Lilium martagon

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Lilium martagon
Türkenbund Lilie, Lilium martagon 2.JPG
Scientific classification
L. martagon
Binomial name
Lilium martagon
Lilium martagon

Lilium martagon (martagon lily[2] or Turk's cap lily) is a Eurasian species of lily. It has a widespread native region extending from Portugal east through Europe and Asia as far east as Mongolia.[1][3][4][5][6][7][8][9]


Numerous names have been proposed at the levels of subspecies and varieties. Only two are recognized by the World Checklist.[1]


Lilium martagon. Eastern Siberia

Horticulturally it is in Division IX (true species). It is stem-rooting, growing between 1 metre (3 ft 3 in) and 2 metres (6 ft 7 in) tall. The flower colour is typically a pink-purple, with dark spots, but is quite variable, extending from near white to near black. The flowers are scented. Numerous flowers are borne on each plant, and up to 50 can be found on vigorous plants. The green stems can be flushed with purple or red and the leaves are elliptic to inverse lanceolate, mostly in whorls, up to 16 centimetres (6.3 in) long and often lightly hairy underneath.[10][11]

This plant[12] has gained the Royal Horticultural Society's Award of Garden Merit.[13]

Lilium martagon was used in hybridising with L. hansonii at the end of the 19th century by Mrs RO Backhouse of Hereford, England.[14]


The name Turk's cap lily, also applied to a number of other species, comes from the characteristic reflexed shape of the petals. The specific epithet martagon is a Turkish word which also means turban or cap.[15]

It is also named as lily of Istanbul or Sultan lily or dragon lily.[citation needed]



Lilium martagon, like many in the genus, is highly toxic to cats and ingestion often leads to fatal renal failure;[16][17][18] households and gardens which are visited by cats are strongly advised against keeping this plant or placing dried flowers where a cat may brush against them and become dusted with pollen which they then consume while cleaning.[19] Suspected cases require urgent veterinary attention.[20] Rapid treatment with activated charcoal and/or induced vomiting can reduce the amount of toxin absorbed (this is time-sensitive so in some cases vets may advise doing it at home), and large amounts of fluid by IV can reduce damage to kidneys to increase the chances of survival.[20]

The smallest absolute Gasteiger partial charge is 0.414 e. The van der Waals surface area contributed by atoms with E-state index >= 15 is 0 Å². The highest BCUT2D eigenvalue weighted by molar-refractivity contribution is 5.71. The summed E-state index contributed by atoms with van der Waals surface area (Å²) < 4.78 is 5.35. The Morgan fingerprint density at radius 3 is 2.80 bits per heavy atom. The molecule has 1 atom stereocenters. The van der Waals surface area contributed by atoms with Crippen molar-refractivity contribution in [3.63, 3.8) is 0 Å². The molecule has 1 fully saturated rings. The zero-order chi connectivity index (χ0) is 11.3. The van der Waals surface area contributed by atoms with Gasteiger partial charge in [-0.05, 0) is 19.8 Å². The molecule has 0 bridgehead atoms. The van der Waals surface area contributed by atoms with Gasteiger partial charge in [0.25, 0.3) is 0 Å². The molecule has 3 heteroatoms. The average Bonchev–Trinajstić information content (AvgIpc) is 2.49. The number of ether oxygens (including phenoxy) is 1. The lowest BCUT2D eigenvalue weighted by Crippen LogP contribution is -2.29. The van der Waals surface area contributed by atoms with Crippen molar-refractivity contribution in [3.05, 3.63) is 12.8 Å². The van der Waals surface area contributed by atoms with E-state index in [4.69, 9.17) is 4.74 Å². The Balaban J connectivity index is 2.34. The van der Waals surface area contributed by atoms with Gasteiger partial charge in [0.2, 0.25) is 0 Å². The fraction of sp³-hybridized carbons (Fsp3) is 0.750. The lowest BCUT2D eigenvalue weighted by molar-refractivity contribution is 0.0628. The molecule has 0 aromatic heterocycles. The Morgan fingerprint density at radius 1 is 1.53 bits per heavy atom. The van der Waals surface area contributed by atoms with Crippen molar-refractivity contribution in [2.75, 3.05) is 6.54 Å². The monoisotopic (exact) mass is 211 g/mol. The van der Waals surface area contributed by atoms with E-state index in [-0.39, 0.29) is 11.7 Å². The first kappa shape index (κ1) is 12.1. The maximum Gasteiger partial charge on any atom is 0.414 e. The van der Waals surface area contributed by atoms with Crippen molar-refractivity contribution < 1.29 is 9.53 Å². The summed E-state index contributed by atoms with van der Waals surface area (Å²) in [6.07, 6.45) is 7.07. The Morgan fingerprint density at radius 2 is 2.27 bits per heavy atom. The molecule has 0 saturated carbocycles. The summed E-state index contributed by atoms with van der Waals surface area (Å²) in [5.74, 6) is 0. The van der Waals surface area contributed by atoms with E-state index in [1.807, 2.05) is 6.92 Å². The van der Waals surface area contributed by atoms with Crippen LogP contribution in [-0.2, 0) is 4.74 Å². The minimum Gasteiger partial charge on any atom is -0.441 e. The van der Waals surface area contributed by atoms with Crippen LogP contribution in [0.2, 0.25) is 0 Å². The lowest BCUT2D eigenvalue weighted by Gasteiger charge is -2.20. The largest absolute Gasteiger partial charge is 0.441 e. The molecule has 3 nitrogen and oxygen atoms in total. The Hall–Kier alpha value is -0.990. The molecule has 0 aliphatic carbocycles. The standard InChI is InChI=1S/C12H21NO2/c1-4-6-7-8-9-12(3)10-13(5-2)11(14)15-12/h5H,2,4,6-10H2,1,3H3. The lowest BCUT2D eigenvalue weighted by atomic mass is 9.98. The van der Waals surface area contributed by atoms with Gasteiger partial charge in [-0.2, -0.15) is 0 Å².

1. ^ a b c "World Checklist of Selected Plant Families: Royal Botanic Gardens, Kew".
  2. ^ "BSBI List 2007". Botanical Society of Britain and Ireland. Archived from the original (xls) on 2015-01-25. Retrieved 2014-10-17.
  3. ^ Altervista Flora Italiana, Giglio a turbante, Common Turk's Cap Lily, Lilium martagon L. includes many color photos plus European distribution map
  4. ^ Flora of China, Vol. 24 Page 137 新疆百合 xin jiang bai he Lilium martagon var. pilosiusculum Freyn, Oesterr. Bot. Z. 40: 224. 1890.
  5. ^ Tutin, T.G. & al. (eds.) (1980). Flora Europaea 5: 1-452. Cambridge University Press.
  6. ^ Davis, P.H. (ed.) (1984). Flora of Turkey and the East Aegean Islands 8: 1-632. Edinburgh University Press, Edinburgh.
  7. ^ Czerepanov, S.K. (1995). Vascular Plants of Russia and Adjacent States (The Former USSR): 1-516. Cambridge University Press.
  8. ^ Grubov, V.I. (2001). Key to the Vascular Plants of Mongolia 1: 1-411. Science Publishers, Inc. Enfield, USA. Plymouth, U.K..
  9. ^ Ikinci, N., Oberprieler, C. & Güner, A. (2006). On the origin of European lilies: phylogenetic analysis of Lilium section Liriotypus (Liliaceae) using sequences of the nuclear ribosomal transcribed spacers. Willdenowia 36: 647-565.
  10. ^ Christopher Brickell (1996). The RHS Encyclopedia of Garden Plants. London: Dorling Kindersly. p. 615. ISBN 0-7513-0436-0.
  11. ^ European Garden Flora, 1986.
  12. ^ "RHS Plant Selector - Lilium martagon". Retrieved 21 May 2013.
  13. ^ "AGM Plants - Ornamental" (PDF). Royal Horticultural Society. July 2017. p. 20. Retrieved 22 March 2018.
  14. ^ Andrew Mikolajski, The New Plant Library - Lilies, Lorenz Books, Anness Publishing Ltd, New York, 1998, p10, ISBN 1-85967-634-0
  15. ^ Allen J Coombes (1985). The Hamlyn Guide to Plant Names. Reed International Books. p. 118. ISBN 0-600-57545-4.
  16. ^ Frequently Asked Questions No Lilies For Cats.
  17. ^ Fitzgerald, KT (2010). "Lily toxicity in the cat". Top Companion Anim Med. 25: 213–7. doi:10.1053/j.tcam.2010.09.006. PMID 21147474.
  18. ^ Turk's cap lily is pure delight The Guardian.
  19. ^ The Valentine bouquet that killed my cats: Mother's Day warning on lethal lilies Daily Mail.
  20. ^ a b Lily Poisoning in Cats. Pet MD.

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